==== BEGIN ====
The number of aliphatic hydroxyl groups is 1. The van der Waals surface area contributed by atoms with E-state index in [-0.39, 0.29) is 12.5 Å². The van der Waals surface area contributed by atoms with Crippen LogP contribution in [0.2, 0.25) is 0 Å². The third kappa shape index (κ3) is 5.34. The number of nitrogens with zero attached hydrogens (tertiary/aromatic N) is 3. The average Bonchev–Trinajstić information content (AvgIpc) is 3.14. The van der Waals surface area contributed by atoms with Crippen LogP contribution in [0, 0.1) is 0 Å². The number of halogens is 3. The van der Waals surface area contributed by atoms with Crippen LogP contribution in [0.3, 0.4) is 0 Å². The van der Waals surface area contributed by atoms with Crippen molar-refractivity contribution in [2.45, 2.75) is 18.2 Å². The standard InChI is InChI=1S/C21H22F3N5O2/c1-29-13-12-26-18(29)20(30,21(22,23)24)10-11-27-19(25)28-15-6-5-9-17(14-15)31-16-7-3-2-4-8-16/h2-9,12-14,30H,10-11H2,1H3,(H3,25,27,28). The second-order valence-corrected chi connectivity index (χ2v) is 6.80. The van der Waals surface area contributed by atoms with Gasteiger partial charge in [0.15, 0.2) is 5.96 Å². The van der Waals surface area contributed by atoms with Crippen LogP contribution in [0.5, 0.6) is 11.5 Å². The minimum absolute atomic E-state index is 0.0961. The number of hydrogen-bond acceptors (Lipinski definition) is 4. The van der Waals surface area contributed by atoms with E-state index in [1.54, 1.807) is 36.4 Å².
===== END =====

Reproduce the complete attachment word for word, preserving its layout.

The number of aliphatic hydroxyl groups is 1. The van der Waals surface area contributed by atoms with E-state index in [-0.39, 0.29) is 12.5 Å². The van der Waals surface area contributed by atoms with Crippen LogP contribution in [0.2, 0.25) is 0 Å². The third kappa shape index (κ3) is 5.34. The number of nitrogens with zero attached hydrogens (tertiary/aromatic N) is 3. The average Bonchev–Trinajstić information content (AvgIpc) is 3.14. The van der Waals surface area contributed by atoms with Crippen LogP contribution in [0, 0.1) is 0 Å². The number of halogens is 3. The van der Waals surface area contributed by atoms with Crippen LogP contribution in [0.3, 0.4) is 0 Å². The van der Waals surface area contributed by atoms with Crippen molar-refractivity contribution in [2.45, 2.75) is 18.2 Å². The standard InChI is InChI=1S/C21H22F3N5O2/c1-29-13-12-26-18(29)20(30,21(22,23)24)10-11-27-19(25)28-15-6-5-9-17(14-15)31-16-7-3-2-4-8-16/h2-9,12-14,30H,10-11H2,1H3,(H3,25,27,28). The second-order valence-corrected chi connectivity index (χ2v) is 6.80. The van der Waals surface area contributed by atoms with Gasteiger partial charge in [0.15, 0.2) is 5.96 Å². The van der Waals surface area contributed by atoms with Crippen LogP contribution in [0.5, 0.6) is 11.5 Å². The minimum absolute atomic E-state index is 0.0961. The number of hydrogen-bond acceptors (Lipinski definition) is 4. The van der Waals surface area contributed by atoms with E-state index in [1.54, 1.807) is 36.4 Å².